Sex and death are the two great force fields of humankind. It is hubris to assume that they are infinitely malleable without moral transgression.
Death has always preoccupied me. The same questions arise, unbidden, sometimes several times a day: When, where, how will I die? I'm not made gloomy by this tic. It keeps my ego in check.
When I was growing up, sex and death were the two great conversational taboos. Both were charged with mystery. For sex, that all changed with the counter-cultural revolution of the 1960s.
First the sexologists flung open the closet door, threw sex onto a gurney, and under the glare of high-intensity lamps cut it open, peering and probing into every orifice, nook and cranny. Sexologists recorded sex's parts while its sum — the mystery — died on the table. Then it was death's turn. Mystery is intolerable to the modern mind. We gave up God, but we embraced science — and scientism. Scientism and mystery cannot co-exist in harmony. We are determined to tame, to exercise control over every life experience. So we keep hacking away at death as we did with sex, convinced that, if only we probe deep enough, death will yield up its secrets and we will finally overcome our fear of (as Henry James called it) the "distinguished thing."
Religion was a comfort to the faithful — "death, where is thy victory? O death, where is thy sting?" (St. Paul, adapting from the prophet Hosea) — but to our secular keepers of the cultural keys, religion is merely a childish psychological crutch.
Death talk was everywhere in the 1970s, with various death-centred courses in psychology, anthropology, history and english Literature programs. Students were encouraged to write their own obituaries, even in some high schools. I read of one Florida teen who wanted to drop her death course as she found it depressing, but her mother balked. "I can't handle death," the mother told the teacher. "My daughter needs to learn how."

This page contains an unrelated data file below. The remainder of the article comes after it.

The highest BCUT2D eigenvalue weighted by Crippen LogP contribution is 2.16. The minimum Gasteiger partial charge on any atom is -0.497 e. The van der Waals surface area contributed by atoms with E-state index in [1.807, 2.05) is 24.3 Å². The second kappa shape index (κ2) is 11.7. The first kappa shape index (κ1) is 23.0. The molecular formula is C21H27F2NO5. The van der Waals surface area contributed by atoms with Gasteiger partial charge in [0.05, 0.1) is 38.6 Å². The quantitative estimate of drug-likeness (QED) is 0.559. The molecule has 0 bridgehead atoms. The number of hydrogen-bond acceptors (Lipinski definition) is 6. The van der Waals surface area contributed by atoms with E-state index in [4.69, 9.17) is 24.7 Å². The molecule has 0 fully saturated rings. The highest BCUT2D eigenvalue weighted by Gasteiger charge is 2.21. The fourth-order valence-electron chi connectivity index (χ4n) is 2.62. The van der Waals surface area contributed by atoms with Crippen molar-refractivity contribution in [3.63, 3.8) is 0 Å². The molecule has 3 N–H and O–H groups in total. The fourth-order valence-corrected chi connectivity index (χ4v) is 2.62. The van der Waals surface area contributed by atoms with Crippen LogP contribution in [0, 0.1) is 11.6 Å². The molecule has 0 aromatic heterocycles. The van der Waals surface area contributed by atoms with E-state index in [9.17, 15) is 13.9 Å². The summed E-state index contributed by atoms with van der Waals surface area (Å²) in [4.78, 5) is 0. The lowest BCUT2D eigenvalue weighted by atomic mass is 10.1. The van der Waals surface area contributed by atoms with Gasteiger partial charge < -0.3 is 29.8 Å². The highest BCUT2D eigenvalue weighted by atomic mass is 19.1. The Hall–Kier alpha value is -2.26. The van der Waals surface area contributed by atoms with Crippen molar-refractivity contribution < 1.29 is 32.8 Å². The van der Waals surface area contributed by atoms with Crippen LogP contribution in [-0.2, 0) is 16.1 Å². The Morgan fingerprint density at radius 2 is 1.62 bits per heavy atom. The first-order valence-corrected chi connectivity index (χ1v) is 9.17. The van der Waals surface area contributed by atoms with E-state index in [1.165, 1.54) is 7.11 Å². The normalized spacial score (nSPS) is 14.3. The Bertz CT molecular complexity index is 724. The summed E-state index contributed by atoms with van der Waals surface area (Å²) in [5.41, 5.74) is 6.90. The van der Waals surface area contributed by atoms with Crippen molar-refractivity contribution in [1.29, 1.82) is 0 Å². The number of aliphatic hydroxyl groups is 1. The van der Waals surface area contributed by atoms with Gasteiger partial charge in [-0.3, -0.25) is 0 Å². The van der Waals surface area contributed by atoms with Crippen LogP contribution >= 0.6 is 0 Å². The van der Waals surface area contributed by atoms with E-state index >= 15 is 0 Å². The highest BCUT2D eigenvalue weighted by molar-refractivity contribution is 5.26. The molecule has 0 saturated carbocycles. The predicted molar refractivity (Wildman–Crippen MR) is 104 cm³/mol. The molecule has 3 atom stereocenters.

Death stalkers leaped like salmon to embrace the science-y faith of thanatologist Elizabeth Kübler Ross, who codified the grief that accompanies the dying process into her celebrated five stages (denial, anger, bargaining, depression, acceptance). She proscribed fear. Death was merely a transition to another form of life. Indeed, some new-age types told us that there was no such thing as death. (But isn't that what St. Paul said?)
If we all dutifully walked the five stations of the Via Kübler Rossa, death would no longer have dominion over us, we would have dominion over death. There would be no more need for raging against the dying of the light. We would all go gentle into that good night. The desire for this sort of placidity explains why Kübler Ross became famous, holding death 'n' dying workshops all over the United States.
Health care professionals loved the five stages; it standardized and de-individualized the dying process, making it easier for them, while family and friends of the dying could now view the experience as a kind of five-act theatrical performance.
More recently, the will to subjugate death has shifted from control of our attitude in dying to control over the when, where and how of death itself.
Sex and death should obviously not be taboo subjects for discussion, but there must be a healthy median point between reticence and arrogance.
Greater knowledge of the mechanics of sex coincided with its degradation and the rise of pornography as normative sexual expression. In the same way, one can also sense an unseemly excitement, amounting to voyeurism, in some passionate promoters of euthanasia and assisted suicide. Kevorkian's children.
Sex and death should obviously not be taboo subjects for discussion, but there must be a healthy median point between reticence and arrogance. These are, after all, the two great force fields of humankind, and it is hubris to assume that they are infinitely malleable without moral transgression.
Where there is no awe, no sense of mystery, darker impulses fill the vacuum. (In at least one case, Belgian authorities permitted a paralyzed woman to combine lethal injection with organ donation.) Which is why, although all countries or states legalizing euthanasia and assisted suicide begin by solemnly swearing they are for "exceptional cases," the word "exceptional" often is defined down. In The Netherlands, Washington State and Oregon, population growth is minimal, but expanding definitions have legal euthanasias and assisted suicide rates ticking upward. Quebec, Canada's death-delivery bellwether, also pays lip service to "exceptional cases," but a panel of legal experts in that province has recommended the allowance of euthanasia for "psychological pain," which, resistant to any but subjective definition, would open wide the barn doors.
When we succumb (it seems inevitable), we will follow the trends set elsewhere. Soon, even the sight of very old people will quicken the pulse of the zealots.
Memento mori — remember you will die. It is a constructive warning when issued by Fate, but a worrisome warning when issued by the State.
Barbara Kay "'So here it is at last, the distinguished thing'." National Post, (Canada) 26 October, 2013.
Reprinted with permission of the author, Barbara Kay, and the National Post.
Barbara Kay is a Montreal-based writer. She has been a Comment page columnist (Wednesdays) in the National Post since September, 2003.Copyright © 2013 National Post
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